Background/Aim: It has been reported that adipose
tissue contain progenitor cells with angiogenic
potential and that therapy based on adipose tissuederived
progenitor cells administration may constitute
a promising cell therapy in patients with ischemic
disease. In this study we evaluated the effect of
culture-expanded mesenchymal stem cells (MSC)
derived from adipose tissue on neovascularization
and blood flow in an animal model of limb ischemia in
immunodeficient mice. Methods: MSC were cultured
from human adipose tissue by collagenase digestion.
Hindlimb ischemia was created by ligating the proximal
femoral artery of male nude mice. Human adipose
tissue stromal cells (hADSC) were transplanted one
day or 7 days after ligation. Results: During culture
expansion of hADSC CD34 expression was
downregulated. The laser Doppler perfusion index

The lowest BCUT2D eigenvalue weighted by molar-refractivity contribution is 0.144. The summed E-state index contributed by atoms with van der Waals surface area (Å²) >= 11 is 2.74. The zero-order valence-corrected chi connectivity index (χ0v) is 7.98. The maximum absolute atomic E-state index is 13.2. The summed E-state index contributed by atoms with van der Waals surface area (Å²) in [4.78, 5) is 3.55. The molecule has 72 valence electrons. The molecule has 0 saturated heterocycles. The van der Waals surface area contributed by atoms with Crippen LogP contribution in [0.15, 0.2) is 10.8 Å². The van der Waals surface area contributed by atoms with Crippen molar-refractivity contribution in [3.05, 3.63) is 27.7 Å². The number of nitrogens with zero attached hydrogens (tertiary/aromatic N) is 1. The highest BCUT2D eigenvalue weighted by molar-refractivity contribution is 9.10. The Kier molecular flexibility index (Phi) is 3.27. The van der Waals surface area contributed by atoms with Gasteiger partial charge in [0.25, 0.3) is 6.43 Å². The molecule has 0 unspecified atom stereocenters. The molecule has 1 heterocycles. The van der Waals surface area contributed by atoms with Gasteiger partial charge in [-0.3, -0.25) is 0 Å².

was significantly higher in the CD34(-), Flk-1(-),
CD31(-) ADSC-transplanted group than in the control
group, even when cells were transplanted 7days after
hindlimb ischemia. Histological examination showed
that hADSC transplantation recovered muscle injury
and increased vascular density, compared with the
control group. The effect of hADSC was correlated
with the number of transplanted cells, but not with
the ratio of CD34 expression. In vitro, hADSC can
form vessel-like structure and express von Willibrand
Factor. Conditioned media from hADSC increased
proliferation and inhibited apoptotic cell death in of
human aortic endothelial cells. Conclusion: This study
showed that hADSC can be an ideal source for
therapeutic angiogenesis in ischemic disease.
Copyright / Drug Dosage
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